‘The Persecution Is Growing Worse’: The CCP’s Crackdown on Christians Fleeing China
On September 7, AP News reported the growing persecution of Chinese Christians in their homeland — and more recently abroad as well. The report highlighted Shenzhen Holy Reformed Church, led by Pastor Pan Yongguang, as a regular target of the Chinese Communist Party (CCP). For the past three years, the church has sought refuge on Jeju Island in South Korea, but Chinese authorities have stalked, harassed, and threatened the 61 congregants who decided to flee their home country and “summoned, intimidated, and interrogated” their relatives, the report said.
Pastor Pan Yongguang’s church has since been named the “Mayflower Church,” inspired by the persecuted English pilgrims who sought religious freedom in the United States. The church’s 29 adults and 31 children fled their home country with the same goal as the pilgrims: to secure the open practice of their faith, according to ChinaAid, an international non-profit Christian human rights organization founded by Chinese refugee and Senior Fellow for International Religious Freedom at Family Research Council Bob Fu.
Though the house church members sought asylum in Korea first, the Chinese government’s aggressive political pressure on its citizens led to very few approvals. Korea didn’t want to anger China, their powerful neighbor and trade partner, and the Chinese government was afraid of losing citizens while getting bad press abroad, Chinese Church Ministries commented in a “prayer update” earlier this year.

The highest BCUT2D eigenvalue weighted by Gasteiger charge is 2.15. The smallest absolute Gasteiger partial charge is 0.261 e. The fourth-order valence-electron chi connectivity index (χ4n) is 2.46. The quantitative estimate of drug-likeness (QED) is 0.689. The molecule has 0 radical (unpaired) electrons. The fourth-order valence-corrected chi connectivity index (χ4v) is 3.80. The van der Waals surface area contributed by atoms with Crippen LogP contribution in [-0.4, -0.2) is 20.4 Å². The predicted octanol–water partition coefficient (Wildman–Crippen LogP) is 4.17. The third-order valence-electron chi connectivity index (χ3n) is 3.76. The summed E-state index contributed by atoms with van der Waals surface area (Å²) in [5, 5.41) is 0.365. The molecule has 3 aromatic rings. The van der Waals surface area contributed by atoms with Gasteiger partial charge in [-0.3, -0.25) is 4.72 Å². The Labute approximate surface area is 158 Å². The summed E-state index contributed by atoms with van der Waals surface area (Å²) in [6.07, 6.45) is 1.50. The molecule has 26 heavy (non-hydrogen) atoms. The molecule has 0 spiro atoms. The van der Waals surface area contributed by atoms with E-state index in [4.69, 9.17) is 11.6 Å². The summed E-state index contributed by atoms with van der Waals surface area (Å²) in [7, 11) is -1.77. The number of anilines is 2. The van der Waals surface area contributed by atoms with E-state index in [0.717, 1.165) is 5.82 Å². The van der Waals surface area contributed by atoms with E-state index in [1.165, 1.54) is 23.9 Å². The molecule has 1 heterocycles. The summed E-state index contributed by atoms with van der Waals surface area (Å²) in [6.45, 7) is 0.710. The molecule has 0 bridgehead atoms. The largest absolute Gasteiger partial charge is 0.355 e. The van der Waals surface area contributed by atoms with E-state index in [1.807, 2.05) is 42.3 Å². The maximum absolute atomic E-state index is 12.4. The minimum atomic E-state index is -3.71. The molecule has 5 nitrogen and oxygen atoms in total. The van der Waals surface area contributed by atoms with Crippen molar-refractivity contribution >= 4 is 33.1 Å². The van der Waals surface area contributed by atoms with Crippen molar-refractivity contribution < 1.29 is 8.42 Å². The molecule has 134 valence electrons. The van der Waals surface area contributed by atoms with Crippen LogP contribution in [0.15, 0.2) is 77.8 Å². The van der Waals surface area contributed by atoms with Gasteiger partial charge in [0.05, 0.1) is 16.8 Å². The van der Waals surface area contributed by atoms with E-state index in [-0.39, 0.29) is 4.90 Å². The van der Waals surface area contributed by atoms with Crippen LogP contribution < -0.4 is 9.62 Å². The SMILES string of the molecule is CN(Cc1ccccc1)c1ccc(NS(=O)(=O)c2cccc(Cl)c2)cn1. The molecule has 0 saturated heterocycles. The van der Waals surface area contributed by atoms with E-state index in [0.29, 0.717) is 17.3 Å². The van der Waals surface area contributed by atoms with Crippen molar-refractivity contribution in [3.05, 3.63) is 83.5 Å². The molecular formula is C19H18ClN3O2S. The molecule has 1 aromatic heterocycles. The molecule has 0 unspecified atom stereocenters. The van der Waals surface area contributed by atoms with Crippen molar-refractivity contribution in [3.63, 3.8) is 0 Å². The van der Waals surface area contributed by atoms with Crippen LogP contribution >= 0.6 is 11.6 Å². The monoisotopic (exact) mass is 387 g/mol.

In 2021, the CCP’s growing abuse of Shenzen Holy Reformed Church has prompted its members to flee South Korea in favor of Bangkok, Thailand where members applied for refugee status with UNHCR (United Nations High Commissioner for Refugees). “Thailand is a popular launching pad country for refugees in Asia desperate to get out of their country but who are still in the process of applying for refugee status with the U.N.,” Arielle Del Turco, assistant director of the Center for Religious Liberty at Family Research Council told The Washington Stand.
“If the Thai government refuses UNHCR protection for the group, then the church needs temporary resettlement in a third country to allow for a more extensive U.S. resettlement processing time,” ChinaAid commented in a recent opinion published by The Washington Times. “Resettlement and protection in the United States for the Shenzhen Reformed Holy Church is in the best interest of these individuals being persecuted for their religious beliefs and emphasizes America’s commitment to refugees.”
Reflecting upon her recent trip to Thailand, Del Turco told TWS, “When I met with the group last week, they expressed feeling scared of what might happen if they are abducted or otherwise coerced by Chinese authorities into returning to China.” She explained that some of the church members’ tourist visas have expired, and extensions have not been granted. For these members, their illegal status in Thailand has been “a big stressor.” “China has a history of abducting its own people that go abroad,” she said.
Yet, amid these hardships, Del Turco added that “the faith and sincerity with which the members of this house church seek to follow God’s leading — even on an unusual and difficult journey — is an inspiration. The ‘Mayflower Church,’ as it’s been nicknamed, is a close-knit community desperately desiring two things: to practice their faith freely, and to raise their children with a Christian education. We should do everything in our power to support them in this pursuit.”